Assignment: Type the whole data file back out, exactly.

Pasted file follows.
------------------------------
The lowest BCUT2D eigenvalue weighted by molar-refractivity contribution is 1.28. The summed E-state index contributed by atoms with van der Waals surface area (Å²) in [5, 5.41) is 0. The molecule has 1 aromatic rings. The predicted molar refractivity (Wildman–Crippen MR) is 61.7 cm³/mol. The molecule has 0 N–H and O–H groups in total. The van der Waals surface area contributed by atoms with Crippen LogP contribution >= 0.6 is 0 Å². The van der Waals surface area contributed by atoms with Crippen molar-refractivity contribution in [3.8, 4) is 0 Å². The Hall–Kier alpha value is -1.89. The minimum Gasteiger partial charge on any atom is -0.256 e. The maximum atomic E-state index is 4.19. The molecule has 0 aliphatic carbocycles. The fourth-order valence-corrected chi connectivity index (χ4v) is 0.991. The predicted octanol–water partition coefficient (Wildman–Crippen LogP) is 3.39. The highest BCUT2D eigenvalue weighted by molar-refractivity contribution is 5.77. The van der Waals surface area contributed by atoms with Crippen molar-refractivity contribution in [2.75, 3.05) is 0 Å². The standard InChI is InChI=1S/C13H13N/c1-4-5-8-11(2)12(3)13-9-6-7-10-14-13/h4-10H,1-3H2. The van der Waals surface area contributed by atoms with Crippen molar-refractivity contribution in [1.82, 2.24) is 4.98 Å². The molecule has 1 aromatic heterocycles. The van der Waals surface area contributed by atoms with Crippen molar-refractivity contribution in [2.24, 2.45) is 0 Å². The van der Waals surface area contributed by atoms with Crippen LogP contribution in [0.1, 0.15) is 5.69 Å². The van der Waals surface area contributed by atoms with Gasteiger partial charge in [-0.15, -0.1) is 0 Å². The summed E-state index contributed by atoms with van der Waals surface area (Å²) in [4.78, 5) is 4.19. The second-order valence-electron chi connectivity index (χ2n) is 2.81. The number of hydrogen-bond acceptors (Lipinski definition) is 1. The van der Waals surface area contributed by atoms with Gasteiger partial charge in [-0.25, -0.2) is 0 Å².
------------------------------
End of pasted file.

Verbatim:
The lowest BCUT2D eigenvalue weighted by molar-refractivity contribution is 1.28. The summed E-state index contributed by atoms with van der Waals surface area (Å²) in [5, 5.41) is 0. The molecule has 1 aromatic rings. The predicted molar refractivity (Wildman–Crippen MR) is 61.7 cm³/mol. The molecule has 0 N–H and O–H groups in total. The van der Waals surface area contributed by atoms with Crippen LogP contribution >= 0.6 is 0 Å². The van der Waals surface area contributed by atoms with Crippen molar-refractivity contribution in [3.8, 4) is 0 Å². The Hall–Kier alpha value is -1.89. The minimum Gasteiger partial charge on any atom is -0.256 e. The maximum atomic E-state index is 4.19. The molecule has 0 aliphatic carbocycles. The fourth-order valence-corrected chi connectivity index (χ4v) is 0.991. The predicted octanol–water partition coefficient (Wildman–Crippen LogP) is 3.39. The highest BCUT2D eigenvalue weighted by molar-refractivity contribution is 5.77. The van der Waals surface area contributed by atoms with Crippen molar-refractivity contribution in [2.75, 3.05) is 0 Å². The standard InChI is InChI=1S/C13H13N/c1-4-5-8-11(2)12(3)13-9-6-7-10-14-13/h4-10H,1-3H2. The van der Waals surface area contributed by atoms with Crippen molar-refractivity contribution in [1.82, 2.24) is 4.98 Å². The molecule has 1 aromatic heterocycles. The van der Waals surface area contributed by atoms with Crippen molar-refractivity contribution in [2.24, 2.45) is 0 Å². The van der Waals surface area contributed by atoms with Crippen LogP contribution in [0.1, 0.15) is 5.69 Å². The van der Waals surface area contributed by atoms with Gasteiger partial charge in [-0.15, -0.1) is 0 Å². The summed E-state index contributed by atoms with van der Waals surface area (Å²) in [4.78, 5) is 4.19. The second-order valence-electron chi connectivity index (χ2n) is 2.81. The number of hydrogen-bond acceptors (Lipinski definition) is 1. The van der Waals surface area contributed by atoms with Gasteiger partial charge in [-0.25, -0.2) is 0 Å².